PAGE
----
It’s easy to assume people just want a quick fix when they have surgeries.  As massage therapists, we usually try to help our clients avoid them at all costs. I never realized, however, how hard it is to actually make the decision to have an elective surgery. It is an exhausting and emotional process. But making the decision can be a true ‘light at the end of the ‘tunnel,’ bringing hope for longer lasting relief. Remember this the next time one of your clients comes in and has made this very personal decision.

To my massage colleagues I say, do not be afraid of injury or extinction!  The “Age of Dinosaurs” was the Mesozoic Era, which got divided into three periods: the Triassic, Jurassic and Cretaceous (albeit 145-66 million years ago). I figure that I’m just entering my own post-surgical, ‘Jurassic’ massage era. I wonder if the Jurassic Park Discovery Center at Universal Studios in Orlando needs a new exhibit!

dinoKatie Adams has been practicing NMT in the greater Boston area for a long time. She founded the group practice 360 NeuroMuscular Therapy in Needham, MA which is uniquely focused on rehabilitation of soft-tissue dysfunction associated with medically diagnosed injury and myofascial pain syndrome. She is on the faculty of Myopain Seminars in Bethesda, MD, and also a regular speaker at medical conferences, including for the last five years, the New England Baptist Shoulder & Sports Symposium. Katie holds a BA from Ithaca College, and achieved national NMT certification in 1996 after graduating from the Massage Institute of New England. She is an active member of the American Massage Therapy Association, the National Association of Trigger Point Therapists and the International Myopain Society. Katie is always eager to confer with fellow or budding Massage Dinosaurs! Kadams@360nmt.com | @katieadams360 | #massagedinosaur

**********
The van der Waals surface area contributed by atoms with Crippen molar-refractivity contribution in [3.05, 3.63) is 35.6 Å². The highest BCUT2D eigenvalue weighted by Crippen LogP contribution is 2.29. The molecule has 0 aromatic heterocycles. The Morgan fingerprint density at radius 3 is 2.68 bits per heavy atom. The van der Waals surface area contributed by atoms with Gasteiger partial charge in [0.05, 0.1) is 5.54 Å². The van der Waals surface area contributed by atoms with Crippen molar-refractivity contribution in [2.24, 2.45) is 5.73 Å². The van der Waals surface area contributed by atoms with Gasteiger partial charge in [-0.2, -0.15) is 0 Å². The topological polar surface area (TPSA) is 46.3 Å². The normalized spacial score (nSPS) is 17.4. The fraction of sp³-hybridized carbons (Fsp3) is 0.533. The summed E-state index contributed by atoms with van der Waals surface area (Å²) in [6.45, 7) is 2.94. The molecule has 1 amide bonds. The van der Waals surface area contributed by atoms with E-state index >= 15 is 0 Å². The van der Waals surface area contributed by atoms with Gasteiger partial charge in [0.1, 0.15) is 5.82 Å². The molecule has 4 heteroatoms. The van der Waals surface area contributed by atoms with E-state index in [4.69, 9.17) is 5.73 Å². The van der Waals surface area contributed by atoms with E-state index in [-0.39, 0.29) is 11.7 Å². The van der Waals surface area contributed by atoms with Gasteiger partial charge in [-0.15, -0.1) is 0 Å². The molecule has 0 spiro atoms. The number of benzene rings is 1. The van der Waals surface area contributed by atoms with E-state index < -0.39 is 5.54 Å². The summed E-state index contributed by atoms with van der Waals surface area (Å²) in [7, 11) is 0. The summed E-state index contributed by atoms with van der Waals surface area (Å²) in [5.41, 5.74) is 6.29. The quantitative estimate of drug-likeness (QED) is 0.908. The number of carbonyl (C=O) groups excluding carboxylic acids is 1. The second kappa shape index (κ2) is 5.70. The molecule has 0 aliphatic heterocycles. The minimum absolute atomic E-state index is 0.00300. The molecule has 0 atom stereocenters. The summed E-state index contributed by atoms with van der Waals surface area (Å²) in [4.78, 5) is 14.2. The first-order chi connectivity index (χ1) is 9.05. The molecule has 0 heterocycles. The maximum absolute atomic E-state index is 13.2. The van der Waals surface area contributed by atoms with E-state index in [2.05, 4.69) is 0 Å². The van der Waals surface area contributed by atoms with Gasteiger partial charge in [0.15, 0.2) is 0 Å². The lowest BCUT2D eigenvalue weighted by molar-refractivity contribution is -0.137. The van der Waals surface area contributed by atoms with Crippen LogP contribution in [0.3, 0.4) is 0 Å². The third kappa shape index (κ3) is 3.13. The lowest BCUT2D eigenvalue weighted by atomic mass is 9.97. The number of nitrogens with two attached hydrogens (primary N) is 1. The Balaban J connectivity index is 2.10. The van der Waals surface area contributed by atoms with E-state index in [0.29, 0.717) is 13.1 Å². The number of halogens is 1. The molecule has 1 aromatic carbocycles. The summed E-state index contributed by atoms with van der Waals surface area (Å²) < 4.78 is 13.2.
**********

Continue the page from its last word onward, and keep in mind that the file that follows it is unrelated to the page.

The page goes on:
Transition

This is a guest post from our friend Michelle Giles, a Phoenix, Arizona based massage therapist and continuing education provider. You can learn more about Michelle here

***

You are a well-oiled machine. Body mechanics spot on. You’ve learned exotic massage techniques from all over the world.  You use many interesting products. Your sacred work space is beautiful. You love your clients. After 10 years you’ve hit your professional stride…or was that a wall?…made of bricks.  

Wait. How many treatments have you been doing a day? Between six and eight. Are you taking breaks in between sessions? Very few, with clients stacked back to back. Since school ended you have been striving, building, advertising, networking and flexing your boundaries and schedule to accommodate clients, never considering how this might impact your body. After all — you love what you do. 

I injured my right arm, shoulder and chest wall simultaneously last January. I didn’t feel it coming — no aches, no warning shot, nothing overtly physical. The signs were there. Subtle things. Things that can be mistaken for general fatigue; a neck ache, headache, or malaise that drifts into life from time to time. It’s easy to get lulled into a feeling of comfort when business is great. It’s also easy to get lazy with self care when you feel good and nothing hurts. 

I tried slowing down, putting more space between clients, getting acupuncture and physical therapy. After a few weeks of that routine, the reality of the situation weighed heavily on me. I was really hurt. Not “get a massage, take a few days and sleep it off” hurt, but “out of commission” hurt. Stubbornly, I still saw a few clients a day for another week. I refused to acknowledge that I was hurt — after all, I had worked so hard to build this. Then a miracle arrived disguised as a disaster — my landlord sold my studio out from under me. I lost my office and was forced to take a break. It was the best thing that could have happened to me.

Once home, I did some research. I read articles about injury and professional burnout.  One fact stood out from the rest: “The burnout rate within the massage industry has been estimated at 50% to 88% within the first 3 to 5 years after graduation according to a study completed by Associated Bodywork and Massage Professionals, a reputable industry organization.” I am not sure how many of us know and absorb that statistic. I have been a full time massage therapist for 15 years, and had no idea it was that high. 

I was depressed for about a week, alternately sleeping and crying.  An MRI revealed severe tendinosis and RSI injuries surrounding the area, and it would take between one and 5 years to heal completely. My PT was very honest with me — no amount of therapy could help at this stage. I felt frenzied, I wanted to will it better with salves and treatments. The simple truth was rest and accept.